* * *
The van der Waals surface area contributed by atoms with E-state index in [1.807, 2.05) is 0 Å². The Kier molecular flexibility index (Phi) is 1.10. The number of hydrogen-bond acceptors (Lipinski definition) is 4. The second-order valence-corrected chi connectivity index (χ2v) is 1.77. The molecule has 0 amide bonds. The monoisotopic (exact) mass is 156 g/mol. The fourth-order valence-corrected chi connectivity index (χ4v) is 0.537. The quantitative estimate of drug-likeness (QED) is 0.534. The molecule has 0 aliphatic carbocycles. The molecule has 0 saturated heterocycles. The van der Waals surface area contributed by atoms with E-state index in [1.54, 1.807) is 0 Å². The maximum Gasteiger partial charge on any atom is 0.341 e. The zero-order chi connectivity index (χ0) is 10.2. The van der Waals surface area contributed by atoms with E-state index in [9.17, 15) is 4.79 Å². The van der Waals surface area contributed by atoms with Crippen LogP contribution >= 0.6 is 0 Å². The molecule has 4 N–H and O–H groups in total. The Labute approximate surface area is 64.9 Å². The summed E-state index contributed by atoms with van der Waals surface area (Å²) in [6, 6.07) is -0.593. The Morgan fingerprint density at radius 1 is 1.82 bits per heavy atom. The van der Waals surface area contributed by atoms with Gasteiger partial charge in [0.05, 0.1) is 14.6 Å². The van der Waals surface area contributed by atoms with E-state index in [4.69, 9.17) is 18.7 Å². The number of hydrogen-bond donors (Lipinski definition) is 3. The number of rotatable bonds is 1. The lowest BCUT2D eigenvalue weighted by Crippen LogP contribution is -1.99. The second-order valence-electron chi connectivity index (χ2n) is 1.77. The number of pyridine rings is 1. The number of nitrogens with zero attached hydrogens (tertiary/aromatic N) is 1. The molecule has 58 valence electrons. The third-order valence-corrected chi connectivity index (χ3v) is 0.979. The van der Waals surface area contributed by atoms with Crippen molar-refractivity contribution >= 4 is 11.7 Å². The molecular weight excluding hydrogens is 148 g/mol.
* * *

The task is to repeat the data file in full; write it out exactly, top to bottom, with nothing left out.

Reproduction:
The van der Waals surface area contributed by atoms with E-state index in [1.807, 2.05) is 0 Å². The Kier molecular flexibility index (Phi) is 1.10. The number of hydrogen-bond acceptors (Lipinski definition) is 4. The second-order valence-corrected chi connectivity index (χ2v) is 1.77. The molecule has 0 amide bonds. The monoisotopic (exact) mass is 156 g/mol. The fourth-order valence-corrected chi connectivity index (χ4v) is 0.537. The quantitative estimate of drug-likeness (QED) is 0.534. The molecule has 0 aliphatic carbocycles. The molecule has 0 saturated heterocycles. The van der Waals surface area contributed by atoms with E-state index in [1.54, 1.807) is 0 Å². The maximum Gasteiger partial charge on any atom is 0.341 e. The zero-order chi connectivity index (χ0) is 10.2. The van der Waals surface area contributed by atoms with E-state index in [9.17, 15) is 4.79 Å². The van der Waals surface area contributed by atoms with Crippen LogP contribution >= 0.6 is 0 Å². The molecule has 4 N–H and O–H groups in total. The Labute approximate surface area is 64.9 Å². The summed E-state index contributed by atoms with van der Waals surface area (Å²) in [6, 6.07) is -0.593. The Morgan fingerprint density at radius 1 is 1.82 bits per heavy atom. The van der Waals surface area contributed by atoms with Gasteiger partial charge in [0.05, 0.1) is 14.6 Å². The van der Waals surface area contributed by atoms with E-state index in [4.69, 9.17) is 18.7 Å². The number of hydrogen-bond donors (Lipinski definition) is 3. The number of rotatable bonds is 1. The lowest BCUT2D eigenvalue weighted by Crippen LogP contribution is -1.99. The second-order valence-electron chi connectivity index (χ2n) is 1.77. The number of pyridine rings is 1. The number of nitrogens with zero attached hydrogens (tertiary/aromatic N) is 1. The molecule has 58 valence electrons. The third-order valence-corrected chi connectivity index (χ3v) is 0.979. The van der Waals surface area contributed by atoms with Crippen molar-refractivity contribution >= 4 is 11.7 Å². The molecular weight excluding hydrogens is 148 g/mol.